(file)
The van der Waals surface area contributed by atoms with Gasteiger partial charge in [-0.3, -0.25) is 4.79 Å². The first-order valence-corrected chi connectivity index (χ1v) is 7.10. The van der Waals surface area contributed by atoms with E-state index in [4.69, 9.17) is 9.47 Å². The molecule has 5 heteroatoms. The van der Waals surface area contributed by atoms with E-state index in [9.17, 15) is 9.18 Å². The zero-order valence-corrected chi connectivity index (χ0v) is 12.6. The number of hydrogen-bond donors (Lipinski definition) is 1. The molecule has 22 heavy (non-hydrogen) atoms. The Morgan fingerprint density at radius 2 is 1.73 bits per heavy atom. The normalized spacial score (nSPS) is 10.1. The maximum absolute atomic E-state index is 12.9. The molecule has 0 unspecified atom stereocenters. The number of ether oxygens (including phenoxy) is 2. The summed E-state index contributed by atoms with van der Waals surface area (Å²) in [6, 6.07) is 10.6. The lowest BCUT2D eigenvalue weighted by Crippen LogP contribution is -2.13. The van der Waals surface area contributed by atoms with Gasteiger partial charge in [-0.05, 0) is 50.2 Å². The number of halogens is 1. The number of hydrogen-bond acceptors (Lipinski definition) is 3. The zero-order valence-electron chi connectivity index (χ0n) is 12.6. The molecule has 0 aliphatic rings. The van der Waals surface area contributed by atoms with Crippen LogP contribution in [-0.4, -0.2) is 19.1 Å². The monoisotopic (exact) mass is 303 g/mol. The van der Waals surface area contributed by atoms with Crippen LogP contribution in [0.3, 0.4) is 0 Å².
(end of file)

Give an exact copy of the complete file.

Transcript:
The van der Waals surface area contributed by atoms with Gasteiger partial charge in [-0.3, -0.25) is 4.79 Å². The first-order valence-corrected chi connectivity index (χ1v) is 7.10. The van der Waals surface area contributed by atoms with E-state index in [4.69, 9.17) is 9.47 Å². The molecule has 5 heteroatoms. The van der Waals surface area contributed by atoms with E-state index in [9.17, 15) is 9.18 Å². The zero-order valence-corrected chi connectivity index (χ0v) is 12.6. The number of hydrogen-bond donors (Lipinski definition) is 1. The molecule has 22 heavy (non-hydrogen) atoms. The Morgan fingerprint density at radius 2 is 1.73 bits per heavy atom. The normalized spacial score (nSPS) is 10.1. The maximum absolute atomic E-state index is 12.9. The molecule has 0 unspecified atom stereocenters. The number of ether oxygens (including phenoxy) is 2. The summed E-state index contributed by atoms with van der Waals surface area (Å²) in [6, 6.07) is 10.6. The lowest BCUT2D eigenvalue weighted by Crippen LogP contribution is -2.13. The van der Waals surface area contributed by atoms with Gasteiger partial charge in [-0.05, 0) is 50.2 Å². The number of halogens is 1. The number of hydrogen-bond acceptors (Lipinski definition) is 3. The zero-order valence-electron chi connectivity index (χ0n) is 12.6. The molecule has 0 aliphatic rings. The van der Waals surface area contributed by atoms with Crippen LogP contribution in [-0.4, -0.2) is 19.1 Å². The monoisotopic (exact) mass is 303 g/mol. The van der Waals surface area contributed by atoms with Crippen LogP contribution in [0.3, 0.4) is 0 Å².